[ASC-media] NEW SCIENTIST PRESS RELEASE 2 FEBRUARY 2008

RBI - NewScientist - Media (RBI - AUS) media at newscientist.com.au
Tue Jan 29 23:37:00 CET 2008


NEW SCIENTIST PRESS RELEASE 2 FEBRUARY 2008
 

MAGAZINE ISSUE DATE:  2FEB 2008 (Vol. 197 No. 2641)

EMBARGO: 
THESE STORIES BELOW ARE NOT TO BE USED FOR PUBLICATION OR BROADCAST
BEFORE:- 05:00 HRS AEDT THU 31 JANUARY 2008. 

All FULL-TEXT articles together with artwork, photos and graphics shown
on the PDFs below are not to be reproduced without prior permission from
New Scientist. The articles are distributed in advance of publication to
those authorised media who may wish to report on our stories, quoting
extracts as part of fair dealing with this copyrighted material.  Please
remember to credit New Scientist Magazine - thank you.

BORN THAT WAY
As the race to become the next president heats up and the US is gripped
by election fever, liberals and conservative will be slugging it out,
trying to convince each other that their way of thinking is right.  They
may be wasting their breath.  According to an emerging idea, political
positions are substantially determined by biology and can be stubbornly
resistant to reason. Feature, Page 28-31
http://media.newscientist.com/data/pdf/press/2641/264128.pdf (Graphics
available)

MALE EGGS AND FEMALE SPERM
A reproductive revolution is in progress. In a handful of labs across
the world, biologists are trying to make genetically male cells develop
into eggs, and female cells into sperm.  If successful, their efforts
might one day allow lesbian and gay couples to have children that are
genetically their own.  Page 6-7
http://media.newscientist.com/data/pdf/press/2641/264106.pdf

INCOMING!
A mysterious object fell to earth last year in a remote corner of Peru.
It is now thought that the object was a meteorite measuring less than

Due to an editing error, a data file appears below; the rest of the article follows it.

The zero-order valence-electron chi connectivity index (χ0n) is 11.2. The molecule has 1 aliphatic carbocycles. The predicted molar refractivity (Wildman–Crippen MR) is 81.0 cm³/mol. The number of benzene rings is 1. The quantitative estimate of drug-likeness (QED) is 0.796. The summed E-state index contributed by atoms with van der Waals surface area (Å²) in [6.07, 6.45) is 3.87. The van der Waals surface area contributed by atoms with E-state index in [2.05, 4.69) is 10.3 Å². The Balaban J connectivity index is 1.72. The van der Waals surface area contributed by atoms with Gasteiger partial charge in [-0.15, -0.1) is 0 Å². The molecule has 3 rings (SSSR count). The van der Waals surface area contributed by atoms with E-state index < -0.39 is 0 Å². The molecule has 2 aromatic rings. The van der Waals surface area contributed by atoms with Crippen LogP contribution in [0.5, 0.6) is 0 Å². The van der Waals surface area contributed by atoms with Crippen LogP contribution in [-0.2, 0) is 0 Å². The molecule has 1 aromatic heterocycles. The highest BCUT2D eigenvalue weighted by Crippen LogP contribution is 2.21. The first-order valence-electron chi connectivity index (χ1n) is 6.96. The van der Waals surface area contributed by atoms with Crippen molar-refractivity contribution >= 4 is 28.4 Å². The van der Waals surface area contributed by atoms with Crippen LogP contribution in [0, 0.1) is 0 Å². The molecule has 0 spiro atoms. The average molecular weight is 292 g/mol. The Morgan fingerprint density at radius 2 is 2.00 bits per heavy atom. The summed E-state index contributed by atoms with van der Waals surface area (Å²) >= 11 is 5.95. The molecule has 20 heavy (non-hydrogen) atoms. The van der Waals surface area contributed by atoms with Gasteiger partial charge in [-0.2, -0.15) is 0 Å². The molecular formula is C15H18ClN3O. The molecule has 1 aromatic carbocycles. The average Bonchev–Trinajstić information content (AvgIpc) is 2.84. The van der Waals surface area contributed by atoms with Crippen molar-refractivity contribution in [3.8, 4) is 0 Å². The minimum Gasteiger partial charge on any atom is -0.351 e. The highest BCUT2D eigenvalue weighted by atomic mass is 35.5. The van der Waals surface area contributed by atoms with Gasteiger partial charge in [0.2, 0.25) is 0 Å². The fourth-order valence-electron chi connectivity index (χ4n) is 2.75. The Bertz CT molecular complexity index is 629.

two metres in diameter.  According to conventional models this should
have been too small to survive passage through the atmosphere. This new
evidence is prompting a rethink about what kind of objects from space
could make it through the atmosphere and wreak havoc on the ground.
Feature, Page 40-43
http://media.newscientist.com/data/pdf/press/2641/264140.pdf (Graphics
available)

LESS IS MORE
Is it the end of the road for the gas guzzler?  New Scientist reports on
the battle to clean up the highways and an innovation prize that
challenges the car industry to produce an affordable, desirable,
high-performance vehicle that can drive at least 100 miles on a US
gallon of fuel. Feature, Page 32-36
http://media.newscientist.com/data/pdf/press/2641/264132.pdf (Graphics
available)

FINDING THE DOOR TO A PARALLEL UNIVERSE
If there were a wormhole linking us to a parallel universe, how would we
spot it?  One suggestion is that it will give itself away by the curious
way it bends light. This idea assumes the existence of so called
"phantom matter" which has been proposed to explain how a wormhole might
stay open. The phantom matter would cause light from another universe,
passing through the wormhole, to diverge and emerge as a bright ring.
Page 13
http://media.newscientist.com/data/pdf/press/2641/264113.pdf
 
WHOSE IS THE TRUE VOICE OF PEOPLE WITH AUTISM?
A bitter dispute has broken out between people with autism and a charity
that aims to help them.  At its heart is a disagreement about how people
with autism are perceived by the general public.  Page 9
http://media.newscientist.com/data/pdf/press/2641/264109.pdf

WORD NERDS CAPTURE FLEETING ONLINE ENGLISH
As conventional dictionaries struggle to keep up, a different kind of
dictionary is recording a rich new vocabulary.  Online dictionaries,
which record new words and emerging slang terms such as "Anti-Fonzie",
meaning not cool, are proving to be a valuable resource for professional
lexicographers and self styled "word nuts".  Page 22-23
http://media.newscientist.com/data/pdf/press/2641/264122.pdf

- ENDS -

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 NOTES TO EDITOR:
*	New Scientist magazine is the world's leading science and
technology news weekly, boasting a worldwide circulation of over 175,000
(ABC Audit March 2007). 
 
*	The magazine is complimented by NewScientist.com, your ultimate
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throughout the day by our global network of specialist correspondents
providing comprehensive coverage of science and technology news. 
 
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the full-text articles or graphics you see in the pdfs above, please
email your details and the article in question to:
Amanda.J.Weston at rbi.co.uk. We take any breach of our copyright very
seriously.


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Nicole Scott
Marketing and PR Manager - Australia/NZ
New Scientist 
Tel: 61 2 9422 2893
Email: media at newscientist.com.au

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